I've only seen microbenchmarks testing the runtime of individual functions, but maybe I haven't paid close enough attention. Have there been any benchmarks on real(ish) programs that demonstrate what utility these provide in even optimistic scenarios? I care precisely <1ULP about the absolute performance of `np.sin()` on its own. There are definitely programs that would care about that; I'm not sure any of them are (or should be) written in Python, though.
One of my takeaways is that there are special values where more care should be taken. Given the inherent inaccuracy of floating point computation, it can be argued that there should be no such expectation, but here we are. Some inaccuracies are more visible than others.
I think it is less intrusive to have the option to lessen precision when more speed is needed than the other way around. Our experience is that most users are unsophisticated when it comes to floating point, we should minimise the consequences for those users.
Chuck _______________________________________________ NumPyDiscussion mailing list  numpydiscussion@python.org To unsubscribe send an email to numpydiscussionleave@python.org https://mail.python.org/mailman3/lists/numpydiscussion.python.org/ Member address: ben.v.root@gmail.com
NumPyDiscussion mailing list  numpydiscussion@python.org To unsubscribe send an email to numpydiscussionleave@python.org https://mail.python.org/mailman3/lists/numpydiscussion.python.org/ Member address: asmeurer@gmail.com
On Wed, May 31, 2023 at 5:51â€¯PM Benjamin Root ben.v.root@gmail.com wrote:
I think it is the special values aspect that is most concerning. Math is just littered with all sorts of identities, especially with trig functions. While I know that floating point calculations are imprecise, there are certain properties of these functions that still held, such as going from 1 to 1.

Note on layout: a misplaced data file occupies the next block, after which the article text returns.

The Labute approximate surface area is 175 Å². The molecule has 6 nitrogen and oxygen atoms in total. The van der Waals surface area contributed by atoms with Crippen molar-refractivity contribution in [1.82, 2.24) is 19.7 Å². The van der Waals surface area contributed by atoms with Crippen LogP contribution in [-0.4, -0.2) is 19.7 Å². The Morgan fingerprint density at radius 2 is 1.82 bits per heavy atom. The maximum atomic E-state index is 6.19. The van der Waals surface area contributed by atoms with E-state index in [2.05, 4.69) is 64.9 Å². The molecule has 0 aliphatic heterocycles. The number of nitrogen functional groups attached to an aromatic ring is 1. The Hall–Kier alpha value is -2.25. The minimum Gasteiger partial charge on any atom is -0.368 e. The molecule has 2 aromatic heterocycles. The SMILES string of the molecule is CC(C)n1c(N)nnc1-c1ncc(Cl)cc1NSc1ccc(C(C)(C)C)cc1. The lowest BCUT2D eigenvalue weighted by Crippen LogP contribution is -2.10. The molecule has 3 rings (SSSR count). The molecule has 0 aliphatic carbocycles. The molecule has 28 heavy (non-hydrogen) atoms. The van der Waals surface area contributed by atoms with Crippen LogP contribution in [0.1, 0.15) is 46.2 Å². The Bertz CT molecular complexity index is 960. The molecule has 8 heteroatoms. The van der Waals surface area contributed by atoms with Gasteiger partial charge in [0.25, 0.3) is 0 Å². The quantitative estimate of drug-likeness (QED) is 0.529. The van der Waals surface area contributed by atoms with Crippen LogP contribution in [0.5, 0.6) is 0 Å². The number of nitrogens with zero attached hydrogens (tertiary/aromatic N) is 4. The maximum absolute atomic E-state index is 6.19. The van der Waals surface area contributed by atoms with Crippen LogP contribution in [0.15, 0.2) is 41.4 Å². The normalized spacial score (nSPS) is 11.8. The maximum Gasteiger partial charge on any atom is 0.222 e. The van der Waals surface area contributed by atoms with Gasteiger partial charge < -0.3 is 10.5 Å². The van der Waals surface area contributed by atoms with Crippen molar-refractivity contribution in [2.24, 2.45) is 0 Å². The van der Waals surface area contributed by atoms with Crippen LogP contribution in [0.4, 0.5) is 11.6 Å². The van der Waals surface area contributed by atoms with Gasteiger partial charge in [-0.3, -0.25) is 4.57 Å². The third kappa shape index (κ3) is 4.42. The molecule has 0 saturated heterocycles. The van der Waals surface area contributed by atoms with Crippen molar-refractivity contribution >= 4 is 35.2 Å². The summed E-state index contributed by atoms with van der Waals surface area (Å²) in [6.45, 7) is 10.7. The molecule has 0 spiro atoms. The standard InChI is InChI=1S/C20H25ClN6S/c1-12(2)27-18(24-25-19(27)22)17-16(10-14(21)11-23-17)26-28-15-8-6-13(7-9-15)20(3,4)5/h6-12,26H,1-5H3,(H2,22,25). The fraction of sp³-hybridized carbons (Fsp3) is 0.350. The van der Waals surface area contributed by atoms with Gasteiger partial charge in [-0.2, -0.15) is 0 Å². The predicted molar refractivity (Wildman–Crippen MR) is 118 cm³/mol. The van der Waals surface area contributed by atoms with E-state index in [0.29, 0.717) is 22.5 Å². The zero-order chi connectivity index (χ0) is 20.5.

As a reference point on an M1 Mac using condaforge:
>>> import numpy as np >>> np.__version__ '1.24.3' >>> np.sin(0.0) 0.0 >>> np.cos(0.0) 1.0 >>> np.sin(np.pi) 1.2246467991473532e16 >>> np.cos(np.pi) 1.0 >>> np.sin(2*np.pi) 2.4492935982947064e16 >>> np.cos(2*np.pi) 1.0
Not perfect, but still right in most places.
FWIW, those ~0 answers are actually closer to the correct answers than 0 would be because `np.pi` is not actually Ï€. Those aren't problems in the implementations of np.sin/np.cos, just the intrinsic problems with floating point representations and the choice of radians which places particularly special values at places in between adjacent representable floating point numbers.
I'm ambivalent about reverting. I know I would love speed improvements because transformation calculations in GIS is slow using numpy, but also some coordinate transformations might break because of these changes.
Good to know. Do you have any concrete example that might be worth taking a look at in more detail? Either for performance or accuracy.
Just for reference, this is the current results on the numpy main branch at special points:
In [1]: import numpy as np
In [2]: np.sin(0.0) Out[2]: 0.0
In [3]: np.cos(0.0) Out[3]: 0.9999999999999999
In [4]: np.cos(2*np.pi) Out[4]: 0.9999999999999998
In [5]: np.sin(2*np.pi) Out[5]: 2.4492935982947064e16
In [6]: np.sin(np.pi) Out[6]: 1.2246467991473532e16
In [7]: np.cos(np.pi) Out[7]: 0.9999999999999998
In [8]: np.cos(np.pi/2) Out[8]: 6.123233995736766e17
In [9]: np.sin(np.pi/2) Out[9]: 0.9999999999999998
In [10]: np.__version__ Out[10]: '2.0.0.dev0+60.g174dfae62'
On Wed, May 31, 2023 at 6:20â€¯PM Robert Kern robert.kern@gmail.com wrote:
On Wed, May 31, 2023 at 5:51â€¯PM Benjamin Root ben.v.root@gmail.com wrote:
I think it is the special values aspect that is most concerning. Math is just littered with all sorts of identities, especially with trig functions. While I know that floating point calculations are imprecise, there are certain properties of these functions that still held, such as going from 1 to 1.
As a reference point on an M1 Mac using condaforge:
>>> import numpy as np >>> np.__version__ '1.24.3' >>> np.sin(0.0) 0.0 >>> np.cos(0.0) 1.0 >>> np.sin(np.pi) 1.2246467991473532e16 >>> np.cos(np.pi) 1.0 >>> np.sin(2*np.pi) 2.4492935982947064e16 >>> np.cos(2*np.pi) 1.0
Not perfect, but still right in most places.
FWIW, those ~0 answers are actually closer to the correct answers than 0 would be because `np.pi` is not actually Ï€. Those aren't problems in the implementations of np.sin/np.cos, just the intrinsic problems with floating point representations and the choice of radians which places particularly special values at places in between adjacent representable floating point numbers.